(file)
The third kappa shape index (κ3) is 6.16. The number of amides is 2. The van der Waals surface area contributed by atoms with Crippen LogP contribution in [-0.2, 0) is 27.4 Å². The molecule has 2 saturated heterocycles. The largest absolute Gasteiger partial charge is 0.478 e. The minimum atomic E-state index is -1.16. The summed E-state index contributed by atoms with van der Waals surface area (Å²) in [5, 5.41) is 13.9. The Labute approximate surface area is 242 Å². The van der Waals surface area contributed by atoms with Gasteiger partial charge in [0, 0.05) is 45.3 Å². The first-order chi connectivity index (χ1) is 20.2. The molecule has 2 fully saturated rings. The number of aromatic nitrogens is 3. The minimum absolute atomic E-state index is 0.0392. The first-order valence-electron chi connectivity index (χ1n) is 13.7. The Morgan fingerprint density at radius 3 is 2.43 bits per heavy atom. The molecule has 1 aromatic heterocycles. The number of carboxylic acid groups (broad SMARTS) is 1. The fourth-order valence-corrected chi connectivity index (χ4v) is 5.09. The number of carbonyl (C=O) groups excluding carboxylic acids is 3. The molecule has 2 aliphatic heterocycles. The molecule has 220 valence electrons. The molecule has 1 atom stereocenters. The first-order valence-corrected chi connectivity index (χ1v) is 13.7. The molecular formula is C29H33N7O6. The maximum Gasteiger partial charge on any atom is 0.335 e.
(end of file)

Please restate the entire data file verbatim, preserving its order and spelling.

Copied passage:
The third kappa shape index (κ3) is 6.16. The number of amides is 2. The van der Waals surface area contributed by atoms with Crippen LogP contribution in [-0.2, 0) is 27.4 Å². The molecule has 2 saturated heterocycles. The largest absolute Gasteiger partial charge is 0.478 e. The minimum atomic E-state index is -1.16. The summed E-state index contributed by atoms with van der Waals surface area (Å²) in [5, 5.41) is 13.9. The Labute approximate surface area is 242 Å². The van der Waals surface area contributed by atoms with Gasteiger partial charge in [0, 0.05) is 45.3 Å². The first-order chi connectivity index (χ1) is 20.2. The molecule has 2 fully saturated rings. The number of aromatic nitrogens is 3. The minimum absolute atomic E-state index is 0.0392. The first-order valence-electron chi connectivity index (χ1n) is 13.7. The Morgan fingerprint density at radius 3 is 2.43 bits per heavy atom. The molecule has 1 aromatic heterocycles. The number of carboxylic acid groups (broad SMARTS) is 1. The fourth-order valence-corrected chi connectivity index (χ4v) is 5.09. The number of carbonyl (C=O) groups excluding carboxylic acids is 3. The molecule has 2 aliphatic heterocycles. The molecule has 220 valence electrons. The molecule has 1 atom stereocenters. The first-order valence-corrected chi connectivity index (χ1v) is 13.7. The molecular formula is C29H33N7O6. The maximum Gasteiger partial charge on any atom is 0.335 e.